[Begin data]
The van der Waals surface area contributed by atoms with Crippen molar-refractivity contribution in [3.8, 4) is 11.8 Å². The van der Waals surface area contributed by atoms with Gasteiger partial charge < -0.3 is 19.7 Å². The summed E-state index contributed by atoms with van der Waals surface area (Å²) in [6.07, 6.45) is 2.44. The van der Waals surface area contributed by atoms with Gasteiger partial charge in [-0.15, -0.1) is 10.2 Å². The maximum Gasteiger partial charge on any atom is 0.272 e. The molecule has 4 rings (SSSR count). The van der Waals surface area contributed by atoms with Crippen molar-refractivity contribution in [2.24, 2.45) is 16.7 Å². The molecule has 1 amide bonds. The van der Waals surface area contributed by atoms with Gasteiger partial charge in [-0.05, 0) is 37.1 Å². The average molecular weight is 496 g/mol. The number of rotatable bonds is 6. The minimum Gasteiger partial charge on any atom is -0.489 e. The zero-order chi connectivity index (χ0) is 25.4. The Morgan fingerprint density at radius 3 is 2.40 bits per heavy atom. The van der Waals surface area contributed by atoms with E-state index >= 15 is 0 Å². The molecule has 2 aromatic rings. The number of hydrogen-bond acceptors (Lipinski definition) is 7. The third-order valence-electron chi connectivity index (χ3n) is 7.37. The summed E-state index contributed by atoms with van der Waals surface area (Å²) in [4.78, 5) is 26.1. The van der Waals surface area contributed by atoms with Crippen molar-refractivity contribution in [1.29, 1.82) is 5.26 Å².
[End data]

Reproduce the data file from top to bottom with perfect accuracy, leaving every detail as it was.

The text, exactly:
The van der Waals surface area contributed by atoms with Crippen molar-refractivity contribution in [3.8, 4) is 11.8 Å². The van der Waals surface area contributed by atoms with Gasteiger partial charge < -0.3 is 19.7 Å². The summed E-state index contributed by atoms with van der Waals surface area (Å²) in [6.07, 6.45) is 2.44. The van der Waals surface area contributed by atoms with Gasteiger partial charge in [-0.15, -0.1) is 10.2 Å². The maximum Gasteiger partial charge on any atom is 0.272 e. The molecule has 4 rings (SSSR count). The van der Waals surface area contributed by atoms with Crippen molar-refractivity contribution in [2.24, 2.45) is 16.7 Å². The molecule has 1 amide bonds. The van der Waals surface area contributed by atoms with Gasteiger partial charge in [-0.05, 0) is 37.1 Å². The average molecular weight is 496 g/mol. The number of rotatable bonds is 6. The minimum Gasteiger partial charge on any atom is -0.489 e. The zero-order chi connectivity index (χ0) is 25.4. The Morgan fingerprint density at radius 3 is 2.40 bits per heavy atom. The van der Waals surface area contributed by atoms with E-state index >= 15 is 0 Å². The molecule has 2 aromatic rings. The number of hydrogen-bond acceptors (Lipinski definition) is 7. The third-order valence-electron chi connectivity index (χ3n) is 7.37. The summed E-state index contributed by atoms with van der Waals surface area (Å²) in [4.78, 5) is 26.1. The van der Waals surface area contributed by atoms with Crippen molar-refractivity contribution in [1.29, 1.82) is 5.26 Å².